Robbie Lunnie briefs Fly-ND 2024 on Advanced Air Mobility

In 1985, Steve Meretzky at the game studio Infocom imagined the futuristic metropolis of Rockvil, South Dakota, at the centre of “The Quad-State Region” – a sprawling urbanization throughout North and South Dakota, Montana, and Wyoming, all connected by “skycars”. Though “A Mind Forever Voyaging” may remain in the realm of fiction, by the real year 2031, it may indeed be possible to fly from Bismarck to Belle Fourche in a personal eVTOL aircraft.

UND Associate Professor Robbie Lunnie shares the FAA EB-105 recommendations for Vertiport landing zones at the 2024 Fly-ND Conference on March 5. (Fargo Orbit)

The dream of the flying car has also been a powerful inspiration for Robbie Lunnie, an associate professor at the University of North Dakota School of Aerospace Sciences, who briefed the 2024 Fly-ND conference on plans for Advanced Air Mobility (AAM) and Urban Air Mobility (UAM).

Advanced Air Mobility is a coalescing set of operating principles to handle the coming wave of what could be glibly called human-sized drones. The development of high-powered lithium ion batteries, lightweight electric motors, and advanced control software that enabled the quadcopter RC revolution a decade ago has finally resulted in several viable machines, some of which may be FAA certified as early as 2025.

Expecting another wave of low-skilled users to the national airspace, NASA and the FAA have scrambled to get ahead of the problem, developing standards for AAM operations and facilities, and intentionally separating the coming traffic from existing heliports, which are mainly equipped only for professional pilots and gas-guzzling motors, instead focusing on developing new “vertiports” more properly equipped to recharge electric aircraft and handle passengers.

AAM will first be tested in rural locations like North Dakota – the wide open spaces, existing UAV testing environments, and the presence of one of the world’s largest aeronautical educational facilities, would seem to make the region a nearly perfect proving ground for new aviation concepts. Lunnie has already sketched out where one Vertiport may go – adjacent to the Fargo Aero Center at Hector International Airport, already a common transit point for Air Taxi clients. Another potential location? As close as possible to Lunnie’s own home in Thompson.

The familiar “H” at heliports may not make it to Vertiports, which may use a distinctive landing zone reticule instead. (FAA)

Urban Air Mobility applies AAM principles to the crowded space in and above cities. The dense traffic and limited available land means that uses may encounter a variety of access points, like small “Vertistops” and larger “Vertistations”, with aircraft moving along designated Urban Air Corridors. These corridors will be specially defined streets in the local airspace, which will be laid out in cityscale AFR (Automated Flight Rules) maps much like the familiar but longer-range VFR sectional charts of today. These streets in the sky will be at different altitudes based on direction of travel and whether passing is needed – and as AAM/UAM has developed, their planned altitude has risen from about FL015 in early concepts to around FL050 now. More space to work with means more safety margin in flight.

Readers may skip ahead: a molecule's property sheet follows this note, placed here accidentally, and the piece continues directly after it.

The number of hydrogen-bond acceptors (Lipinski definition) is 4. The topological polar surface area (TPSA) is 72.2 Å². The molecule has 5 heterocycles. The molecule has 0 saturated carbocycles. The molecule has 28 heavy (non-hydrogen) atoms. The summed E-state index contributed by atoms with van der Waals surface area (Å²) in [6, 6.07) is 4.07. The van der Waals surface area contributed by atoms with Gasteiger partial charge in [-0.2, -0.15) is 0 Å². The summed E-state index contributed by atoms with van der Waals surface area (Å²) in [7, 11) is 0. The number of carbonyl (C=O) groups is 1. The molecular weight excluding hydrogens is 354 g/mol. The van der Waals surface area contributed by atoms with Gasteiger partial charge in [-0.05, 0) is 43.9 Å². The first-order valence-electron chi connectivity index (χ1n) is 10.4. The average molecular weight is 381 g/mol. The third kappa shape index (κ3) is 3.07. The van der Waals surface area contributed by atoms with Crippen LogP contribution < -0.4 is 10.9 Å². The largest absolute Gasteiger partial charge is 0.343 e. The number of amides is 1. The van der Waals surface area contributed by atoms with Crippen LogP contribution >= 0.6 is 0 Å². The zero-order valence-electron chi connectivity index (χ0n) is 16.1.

If that sounds like you’re going to need a pilot to figure it all out, you’d be right. Even though AAM/UAM expects a great deal of computerized assistance for passengers, as the first models are starting out, your eChopper will come with an onboard pilot. That could change later on, but not because of AI. Aviation has tons of existing infrastructure and uses in America, and there will always be a lot of problems to navigate around. Autonomous systems can only go so far, so the real future of “driverless” eVTOL is Turking. Much like the luxury “self driving” cars of today, a gaggle of telepresent pilots at the far end of the cellular network will be standing by to handle your takeoffs and landings. Eventually, centralized control centres could see as many as 5 flights monitored by a single certified pilot, pending the results of time and attention studies being conducted by UND and other researchers. In such a future, pilots wouldn’t be obsolete, but the offered jobs may lack the thrill of skyward motion.

Finally, how to power it all? The electrical demand from Vertiports may prove to be a unique challenge even greater than the EV revolution, if fast-charging of fixed batteries is relied on. Alternatives like drop-and-swap battery switching have also been floated, but Lunnie doesn’t think such swaps will be a feature of approved aircraft because of how the FAA regards safety matters. Presently, battery servicing is a job for certified mechanic. Landing on a spare battery could also cause a fire, so the draft EB-105 vertiport standard presently does not allow for padside storage of battery packs. Other energy sources are left entirely to future consideration.

There are still a lot of rough edges mixed with “gee-whiz” hype in the AAM/UAM mindspace. In practice, the economics may prove unfavourable in many ways, particularly when considering rural distances and load factors for AAM testing, then proceeding to the conflicting land use priorities and noise abatement measures sure to cross paths with UAM. Still, democratized flight accessible from the next street corner over is the sort of 21st Century amenity we’ve always hoped would arrive.

Author: Fargo Orbit

The Fargo Orbit delivers science and aerospace news from a vantage point in the centre of North America.